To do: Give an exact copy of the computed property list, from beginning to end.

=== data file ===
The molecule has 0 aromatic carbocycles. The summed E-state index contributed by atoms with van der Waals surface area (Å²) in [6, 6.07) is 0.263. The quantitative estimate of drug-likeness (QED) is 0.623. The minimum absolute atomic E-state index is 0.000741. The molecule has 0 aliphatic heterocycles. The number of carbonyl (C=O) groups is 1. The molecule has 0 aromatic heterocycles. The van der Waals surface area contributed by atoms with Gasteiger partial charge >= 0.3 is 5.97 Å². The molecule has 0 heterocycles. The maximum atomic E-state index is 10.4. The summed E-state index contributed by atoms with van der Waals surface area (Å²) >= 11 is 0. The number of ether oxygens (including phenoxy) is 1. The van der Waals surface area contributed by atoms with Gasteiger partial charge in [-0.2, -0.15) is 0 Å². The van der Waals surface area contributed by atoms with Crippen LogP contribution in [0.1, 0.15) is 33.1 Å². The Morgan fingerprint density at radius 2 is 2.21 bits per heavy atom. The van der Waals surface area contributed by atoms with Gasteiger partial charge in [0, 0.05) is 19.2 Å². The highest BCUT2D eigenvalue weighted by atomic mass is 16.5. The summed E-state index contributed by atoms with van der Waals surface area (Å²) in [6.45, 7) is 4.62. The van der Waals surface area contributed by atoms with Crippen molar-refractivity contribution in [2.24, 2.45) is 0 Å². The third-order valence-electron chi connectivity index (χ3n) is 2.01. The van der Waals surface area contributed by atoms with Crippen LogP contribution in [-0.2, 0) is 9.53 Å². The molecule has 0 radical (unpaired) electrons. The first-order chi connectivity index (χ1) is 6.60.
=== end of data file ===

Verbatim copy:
The molecule has 0 aromatic carbocycles. The summed E-state index contributed by atoms with van der Waals surface area (Å²) in [6, 6.07) is 0.263. The quantitative estimate of drug-likeness (QED) is 0.623. The minimum absolute atomic E-state index is 0.000741. The molecule has 0 aliphatic heterocycles. The number of carbonyl (C=O) groups is 1. The molecule has 0 aromatic heterocycles. The van der Waals surface area contributed by atoms with Gasteiger partial charge >= 0.3 is 5.97 Å². The molecule has 0 heterocycles. The maximum atomic E-state index is 10.4. The summed E-state index contributed by atoms with van der Waals surface area (Å²) >= 11 is 0. The number of ether oxygens (including phenoxy) is 1. The van der Waals surface area contributed by atoms with Gasteiger partial charge in [-0.2, -0.15) is 0 Å². The van der Waals surface area contributed by atoms with Crippen LogP contribution in [0.1, 0.15) is 33.1 Å². The Morgan fingerprint density at radius 2 is 2.21 bits per heavy atom. The van der Waals surface area contributed by atoms with Gasteiger partial charge in [0, 0.05) is 19.2 Å². The highest BCUT2D eigenvalue weighted by atomic mass is 16.5. The summed E-state index contributed by atoms with van der Waals surface area (Å²) in [6.45, 7) is 4.62. The van der Waals surface area contributed by atoms with Crippen molar-refractivity contribution in [2.24, 2.45) is 0 Å². The third-order valence-electron chi connectivity index (χ3n) is 2.01. The van der Waals surface area contributed by atoms with Crippen LogP contribution in [-0.2, 0) is 9.53 Å². The molecule has 0 radical (unpaired) electrons. The first-order chi connectivity index (χ1) is 6.60.